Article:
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SPEZIA

Online Encyclopedia
Originally appearing in Volume V25, Page 646 of the 1911 Encyclopedia Britannica.
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SPEZIA  , a

city of
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Liguria, Italy, in the province of Genoa, 56 m . S.E. of that
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town by
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rail, 49 ft. above sea-level . Pop . (1906), 41,773 (town); 75,756 (commune); in 1861 only 11,556 . It is the chief
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naval harbour of Italy, having been adopted as such in 1861 . The
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Bay of Spezia is sheltered from all except southerly winds, and on its western
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shore are numerous openings, which afford perfectly safe anchorage in all weathers . The entrance is protected by forts, while a submarine
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embankment, 2 M. long, renders it secure . The
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arsenal consists of three departments, the
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principal of which is 3937 ft. long, with an
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average width of 2460 ft . The chief basin is 23 acres in extent, and the second—connected with the first by a canal 91 ft. wide—36 acres . Both basins have an average
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depth of between 33 and 35 ft . The second basin gives access to the docks, of which there are six; two 390 ft. long, two 420 ft. long, one Soo ft. long, and one 65o ft. long . The establishment of
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San Vito is devoted entirely to the production of artillery; that of San Bartolomeo is exclusively used for electrical
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works and the manufacture of submarine weapons, especially torpedoes .

The arsenal wasconstructed by

General Chiodo (d . 1870), whose statue rises at the entrance, and near it are the naval barracks and hospital: Though the town itself, with the barracks and military hospital as its principal buildings, presents little to attract the
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foreign visitor, the beauty of the gulf and of the neighbouring country has brought Spezia into some repute as a winter resort, and it is also visited in summer for sea-bathing . The walls and gates of the old city are for the most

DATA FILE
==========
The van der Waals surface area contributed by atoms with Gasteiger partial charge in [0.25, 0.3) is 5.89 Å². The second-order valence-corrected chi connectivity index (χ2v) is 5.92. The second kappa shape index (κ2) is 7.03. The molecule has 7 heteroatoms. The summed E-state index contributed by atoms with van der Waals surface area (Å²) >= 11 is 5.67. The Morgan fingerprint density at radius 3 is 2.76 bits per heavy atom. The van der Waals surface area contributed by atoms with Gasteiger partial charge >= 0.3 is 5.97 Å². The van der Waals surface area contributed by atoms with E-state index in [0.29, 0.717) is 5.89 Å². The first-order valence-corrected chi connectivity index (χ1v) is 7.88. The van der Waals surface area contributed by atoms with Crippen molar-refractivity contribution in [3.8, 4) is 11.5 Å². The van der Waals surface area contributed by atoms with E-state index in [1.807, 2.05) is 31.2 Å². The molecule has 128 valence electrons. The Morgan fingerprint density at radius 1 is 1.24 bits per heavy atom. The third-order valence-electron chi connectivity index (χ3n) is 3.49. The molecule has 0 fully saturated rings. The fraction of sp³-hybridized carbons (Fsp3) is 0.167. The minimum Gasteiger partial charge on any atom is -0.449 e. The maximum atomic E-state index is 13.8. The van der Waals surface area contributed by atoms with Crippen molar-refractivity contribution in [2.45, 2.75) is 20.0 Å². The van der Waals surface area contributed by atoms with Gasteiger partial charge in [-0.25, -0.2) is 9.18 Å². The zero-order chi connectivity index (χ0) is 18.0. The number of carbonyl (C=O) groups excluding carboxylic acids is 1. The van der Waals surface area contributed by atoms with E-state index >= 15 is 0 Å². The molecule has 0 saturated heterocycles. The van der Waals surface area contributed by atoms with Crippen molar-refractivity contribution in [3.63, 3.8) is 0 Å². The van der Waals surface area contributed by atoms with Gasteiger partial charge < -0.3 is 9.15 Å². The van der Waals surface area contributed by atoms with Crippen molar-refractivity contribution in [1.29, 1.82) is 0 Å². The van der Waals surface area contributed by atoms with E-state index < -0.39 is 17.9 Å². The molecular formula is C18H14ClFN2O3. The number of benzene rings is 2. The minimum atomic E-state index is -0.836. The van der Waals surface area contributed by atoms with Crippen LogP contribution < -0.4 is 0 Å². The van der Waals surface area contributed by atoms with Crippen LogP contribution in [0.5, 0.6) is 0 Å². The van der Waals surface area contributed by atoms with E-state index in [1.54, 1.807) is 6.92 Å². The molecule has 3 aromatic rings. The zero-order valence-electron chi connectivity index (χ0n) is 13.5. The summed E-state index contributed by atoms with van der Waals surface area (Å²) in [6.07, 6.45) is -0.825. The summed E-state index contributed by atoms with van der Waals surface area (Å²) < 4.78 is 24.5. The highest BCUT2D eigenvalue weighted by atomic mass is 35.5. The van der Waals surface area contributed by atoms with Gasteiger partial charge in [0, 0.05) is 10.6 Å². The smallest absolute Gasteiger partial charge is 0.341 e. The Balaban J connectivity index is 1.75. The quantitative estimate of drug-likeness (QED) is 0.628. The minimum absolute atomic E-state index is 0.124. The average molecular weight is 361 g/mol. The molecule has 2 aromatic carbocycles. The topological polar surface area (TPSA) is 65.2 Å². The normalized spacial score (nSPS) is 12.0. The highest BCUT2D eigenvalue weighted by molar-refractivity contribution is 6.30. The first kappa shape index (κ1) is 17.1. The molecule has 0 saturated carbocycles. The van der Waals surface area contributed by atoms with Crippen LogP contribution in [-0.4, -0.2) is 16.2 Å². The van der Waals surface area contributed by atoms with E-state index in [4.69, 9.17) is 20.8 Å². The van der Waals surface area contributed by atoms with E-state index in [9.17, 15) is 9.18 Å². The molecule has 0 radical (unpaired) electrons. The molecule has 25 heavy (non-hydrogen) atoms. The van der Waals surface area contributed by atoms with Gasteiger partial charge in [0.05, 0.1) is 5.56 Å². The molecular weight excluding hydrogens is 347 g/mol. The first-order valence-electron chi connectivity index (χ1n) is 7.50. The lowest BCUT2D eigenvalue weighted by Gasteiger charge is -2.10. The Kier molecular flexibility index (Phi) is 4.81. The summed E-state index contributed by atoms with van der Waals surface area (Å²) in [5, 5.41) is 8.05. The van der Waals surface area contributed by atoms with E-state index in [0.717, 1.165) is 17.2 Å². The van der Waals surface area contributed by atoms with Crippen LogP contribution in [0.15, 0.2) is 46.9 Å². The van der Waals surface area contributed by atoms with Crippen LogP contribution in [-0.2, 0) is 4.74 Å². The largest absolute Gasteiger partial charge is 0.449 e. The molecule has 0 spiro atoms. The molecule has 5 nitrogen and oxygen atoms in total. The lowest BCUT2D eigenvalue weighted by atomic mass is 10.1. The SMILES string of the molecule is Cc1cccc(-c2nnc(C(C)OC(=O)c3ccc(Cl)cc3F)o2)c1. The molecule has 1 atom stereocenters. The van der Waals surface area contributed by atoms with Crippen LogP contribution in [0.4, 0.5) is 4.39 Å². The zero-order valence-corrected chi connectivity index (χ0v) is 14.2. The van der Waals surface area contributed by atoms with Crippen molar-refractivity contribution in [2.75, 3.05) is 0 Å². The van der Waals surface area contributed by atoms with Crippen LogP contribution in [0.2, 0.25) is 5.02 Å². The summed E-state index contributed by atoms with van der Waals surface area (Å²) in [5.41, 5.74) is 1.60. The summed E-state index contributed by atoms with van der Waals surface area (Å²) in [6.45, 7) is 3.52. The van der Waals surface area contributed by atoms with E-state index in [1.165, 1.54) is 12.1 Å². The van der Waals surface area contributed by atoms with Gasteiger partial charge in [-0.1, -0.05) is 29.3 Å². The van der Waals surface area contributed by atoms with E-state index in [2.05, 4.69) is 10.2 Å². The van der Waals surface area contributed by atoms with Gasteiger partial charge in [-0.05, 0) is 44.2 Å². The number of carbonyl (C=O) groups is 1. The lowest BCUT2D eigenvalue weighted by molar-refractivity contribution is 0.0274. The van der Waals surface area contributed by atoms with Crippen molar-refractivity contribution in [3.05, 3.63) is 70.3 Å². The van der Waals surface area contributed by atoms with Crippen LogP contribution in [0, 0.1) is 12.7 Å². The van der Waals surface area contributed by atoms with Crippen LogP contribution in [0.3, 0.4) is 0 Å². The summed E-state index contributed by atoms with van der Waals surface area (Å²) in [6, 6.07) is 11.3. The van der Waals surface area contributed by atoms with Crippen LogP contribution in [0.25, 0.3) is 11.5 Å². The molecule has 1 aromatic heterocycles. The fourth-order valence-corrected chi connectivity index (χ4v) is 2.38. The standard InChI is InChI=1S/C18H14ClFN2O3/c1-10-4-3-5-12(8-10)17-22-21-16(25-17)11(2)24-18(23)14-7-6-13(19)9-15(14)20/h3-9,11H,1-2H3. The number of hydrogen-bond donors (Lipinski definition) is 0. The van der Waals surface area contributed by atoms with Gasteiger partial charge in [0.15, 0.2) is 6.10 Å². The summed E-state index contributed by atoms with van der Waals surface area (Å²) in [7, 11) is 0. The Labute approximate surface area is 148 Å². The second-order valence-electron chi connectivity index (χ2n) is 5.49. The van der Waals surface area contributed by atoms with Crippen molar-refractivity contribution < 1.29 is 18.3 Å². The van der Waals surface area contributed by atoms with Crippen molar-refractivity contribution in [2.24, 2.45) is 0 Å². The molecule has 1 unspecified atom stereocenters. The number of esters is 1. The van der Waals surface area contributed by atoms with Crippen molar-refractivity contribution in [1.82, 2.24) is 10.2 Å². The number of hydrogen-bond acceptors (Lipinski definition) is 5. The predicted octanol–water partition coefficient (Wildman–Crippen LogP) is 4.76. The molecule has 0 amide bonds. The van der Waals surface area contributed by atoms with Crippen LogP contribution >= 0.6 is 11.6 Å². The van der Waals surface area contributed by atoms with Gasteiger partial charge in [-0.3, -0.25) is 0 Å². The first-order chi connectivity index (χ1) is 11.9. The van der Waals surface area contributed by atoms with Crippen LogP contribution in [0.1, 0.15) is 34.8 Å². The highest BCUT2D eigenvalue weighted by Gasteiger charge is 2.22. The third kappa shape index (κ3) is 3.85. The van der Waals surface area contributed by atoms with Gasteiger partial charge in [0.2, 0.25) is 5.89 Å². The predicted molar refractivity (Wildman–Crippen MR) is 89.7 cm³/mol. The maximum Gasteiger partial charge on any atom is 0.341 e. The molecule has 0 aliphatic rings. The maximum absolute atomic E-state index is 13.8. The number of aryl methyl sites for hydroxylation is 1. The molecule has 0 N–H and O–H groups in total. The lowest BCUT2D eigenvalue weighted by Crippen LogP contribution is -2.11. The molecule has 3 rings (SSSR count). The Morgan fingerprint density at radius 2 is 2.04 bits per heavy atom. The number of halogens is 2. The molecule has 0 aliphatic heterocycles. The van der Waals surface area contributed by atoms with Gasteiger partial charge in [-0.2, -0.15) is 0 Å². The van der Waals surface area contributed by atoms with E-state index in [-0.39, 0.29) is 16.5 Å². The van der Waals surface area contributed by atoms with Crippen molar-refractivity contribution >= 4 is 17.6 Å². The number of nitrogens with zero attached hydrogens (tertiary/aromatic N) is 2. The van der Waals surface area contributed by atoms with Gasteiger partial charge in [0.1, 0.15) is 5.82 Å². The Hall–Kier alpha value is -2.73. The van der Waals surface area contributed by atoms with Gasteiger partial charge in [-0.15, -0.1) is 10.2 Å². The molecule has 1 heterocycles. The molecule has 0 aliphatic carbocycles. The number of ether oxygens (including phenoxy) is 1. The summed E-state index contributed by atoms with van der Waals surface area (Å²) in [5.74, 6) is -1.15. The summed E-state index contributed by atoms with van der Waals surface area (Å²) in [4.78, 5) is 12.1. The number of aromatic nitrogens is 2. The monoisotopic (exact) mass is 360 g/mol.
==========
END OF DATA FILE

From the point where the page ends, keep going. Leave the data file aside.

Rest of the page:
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part destroyed . The opening of a railway across the Apennines (there is a branch leaving the coast
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line at Vezzano, and joining the line from
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Sarzana at S . Stefano di Magra), placed Spezia in communication with
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Parma and the most fertile regions of the Po valley, and so stimulated commerce that a new commercial
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port to the east of the city was built . This harbour consists of a broad quay with 657 ft. of wharfage, and of a mole 1639 ft. long with 984 ft. of wharfage . The basin of the harbour is about 26 ft. deep . A branch railway connects the wharves directly with the main line . Since the opening of the new port the
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traffic has considerably increased, and it exports oil, pig-lead,
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silver,
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flour, wine, marble and
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sandstone for paving' purposes, while it imports quantities of
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coal, iron, cereals,
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phosphates,
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timber, pitch, petroleum, and
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mineral oils . The import of coal in 1906 was 439,494 tons, being nearly double the average for 1901-1905 . The
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tonnage of vessels entered was over 600,000, an increase of about 25% on that of 1905 . Several important
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industrial establishments lie along the bay, including large lead and silver works at Pertusola (see Laiuci), submarine cable works, a shipyard at Muggiano for the construction of mercantile vessels up to ro,000 tons, a branch of the Vickers Terni works for armour
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plate, several motorboat works, brick and tile works, &c .

The origin of Spezia is doubtful; but it probably

rose after the destruction of Luna . Sold by one of the Fieschi in 1276 to Genoa, the town was fortified by its new possessors and made the seat of a governor of some importance . It became a city in the 16th century . The idea of making the Gulf of Spezia a
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great naval centre was first broached by
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Napoleon I .

End of Article: SPEZIA
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